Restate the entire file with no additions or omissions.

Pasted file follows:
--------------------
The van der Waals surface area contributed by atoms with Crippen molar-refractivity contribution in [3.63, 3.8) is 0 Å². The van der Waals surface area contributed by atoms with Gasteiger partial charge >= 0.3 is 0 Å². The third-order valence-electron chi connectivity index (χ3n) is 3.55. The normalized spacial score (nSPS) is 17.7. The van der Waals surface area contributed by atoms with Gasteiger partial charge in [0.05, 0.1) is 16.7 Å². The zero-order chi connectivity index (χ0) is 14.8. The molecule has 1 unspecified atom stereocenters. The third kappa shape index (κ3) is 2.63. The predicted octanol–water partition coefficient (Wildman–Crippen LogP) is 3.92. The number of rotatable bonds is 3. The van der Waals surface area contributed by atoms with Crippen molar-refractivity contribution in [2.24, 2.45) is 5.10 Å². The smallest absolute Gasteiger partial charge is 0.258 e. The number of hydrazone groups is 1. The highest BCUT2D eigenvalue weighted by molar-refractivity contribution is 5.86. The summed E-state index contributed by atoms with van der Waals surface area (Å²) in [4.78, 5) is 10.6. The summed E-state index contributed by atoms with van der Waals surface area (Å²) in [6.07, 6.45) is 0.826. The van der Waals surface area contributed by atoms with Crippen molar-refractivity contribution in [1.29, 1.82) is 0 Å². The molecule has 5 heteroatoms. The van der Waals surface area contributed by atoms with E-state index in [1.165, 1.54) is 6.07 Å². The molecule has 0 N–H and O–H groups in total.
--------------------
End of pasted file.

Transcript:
The van der Waals surface area contributed by atoms with Crippen molar-refractivity contribution in [3.63, 3.8) is 0 Å². The van der Waals surface area contributed by atoms with Gasteiger partial charge >= 0.3 is 0 Å². The third-order valence-electron chi connectivity index (χ3n) is 3.55. The normalized spacial score (nSPS) is 17.7. The van der Waals surface area contributed by atoms with Gasteiger partial charge in [0.05, 0.1) is 16.7 Å². The zero-order chi connectivity index (χ0) is 14.8. The molecule has 1 unspecified atom stereocenters. The third kappa shape index (κ3) is 2.63. The predicted octanol–water partition coefficient (Wildman–Crippen LogP) is 3.92. The number of rotatable bonds is 3. The van der Waals surface area contributed by atoms with Crippen molar-refractivity contribution in [2.24, 2.45) is 5.10 Å². The smallest absolute Gasteiger partial charge is 0.258 e. The number of hydrazone groups is 1. The highest BCUT2D eigenvalue weighted by molar-refractivity contribution is 5.86. The summed E-state index contributed by atoms with van der Waals surface area (Å²) in [4.78, 5) is 10.6. The summed E-state index contributed by atoms with van der Waals surface area (Å²) in [6.07, 6.45) is 0.826. The van der Waals surface area contributed by atoms with Crippen molar-refractivity contribution in [1.29, 1.82) is 0 Å². The molecule has 5 heteroatoms. The van der Waals surface area contributed by atoms with E-state index in [1.165, 1.54) is 6.07 Å². The molecule has 0 N–H and O–H groups in total.